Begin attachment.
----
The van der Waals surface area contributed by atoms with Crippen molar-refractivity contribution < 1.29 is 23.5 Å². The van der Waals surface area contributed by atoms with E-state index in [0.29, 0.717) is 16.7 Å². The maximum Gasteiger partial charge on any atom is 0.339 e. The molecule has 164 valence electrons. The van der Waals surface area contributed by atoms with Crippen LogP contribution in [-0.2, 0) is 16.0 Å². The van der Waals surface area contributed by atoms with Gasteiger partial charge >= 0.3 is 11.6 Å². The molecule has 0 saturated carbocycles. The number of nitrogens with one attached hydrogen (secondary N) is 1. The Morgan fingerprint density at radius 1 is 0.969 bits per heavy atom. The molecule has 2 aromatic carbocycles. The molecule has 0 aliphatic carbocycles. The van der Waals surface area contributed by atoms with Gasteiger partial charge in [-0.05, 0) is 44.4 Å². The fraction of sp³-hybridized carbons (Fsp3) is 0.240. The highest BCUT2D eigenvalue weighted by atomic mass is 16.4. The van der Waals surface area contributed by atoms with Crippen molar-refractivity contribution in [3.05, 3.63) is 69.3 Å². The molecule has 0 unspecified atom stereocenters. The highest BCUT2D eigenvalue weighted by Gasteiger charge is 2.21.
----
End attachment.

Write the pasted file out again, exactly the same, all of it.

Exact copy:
The van der Waals surface area contributed by atoms with Crippen molar-refractivity contribution < 1.29 is 23.5 Å². The van der Waals surface area contributed by atoms with E-state index in [0.29, 0.717) is 16.7 Å². The maximum Gasteiger partial charge on any atom is 0.339 e. The molecule has 164 valence electrons. The van der Waals surface area contributed by atoms with Crippen LogP contribution in [-0.2, 0) is 16.0 Å². The van der Waals surface area contributed by atoms with Gasteiger partial charge >= 0.3 is 11.6 Å². The molecule has 0 saturated carbocycles. The number of nitrogens with one attached hydrogen (secondary N) is 1. The Morgan fingerprint density at radius 1 is 0.969 bits per heavy atom. The molecule has 2 aromatic carbocycles. The molecule has 0 aliphatic carbocycles. The van der Waals surface area contributed by atoms with Gasteiger partial charge in [-0.05, 0) is 44.4 Å². The fraction of sp³-hybridized carbons (Fsp3) is 0.240. The highest BCUT2D eigenvalue weighted by atomic mass is 16.4. The van der Waals surface area contributed by atoms with Crippen molar-refractivity contribution in [3.05, 3.63) is 69.3 Å². The molecule has 0 unspecified atom stereocenters. The highest BCUT2D eigenvalue weighted by Gasteiger charge is 2.21.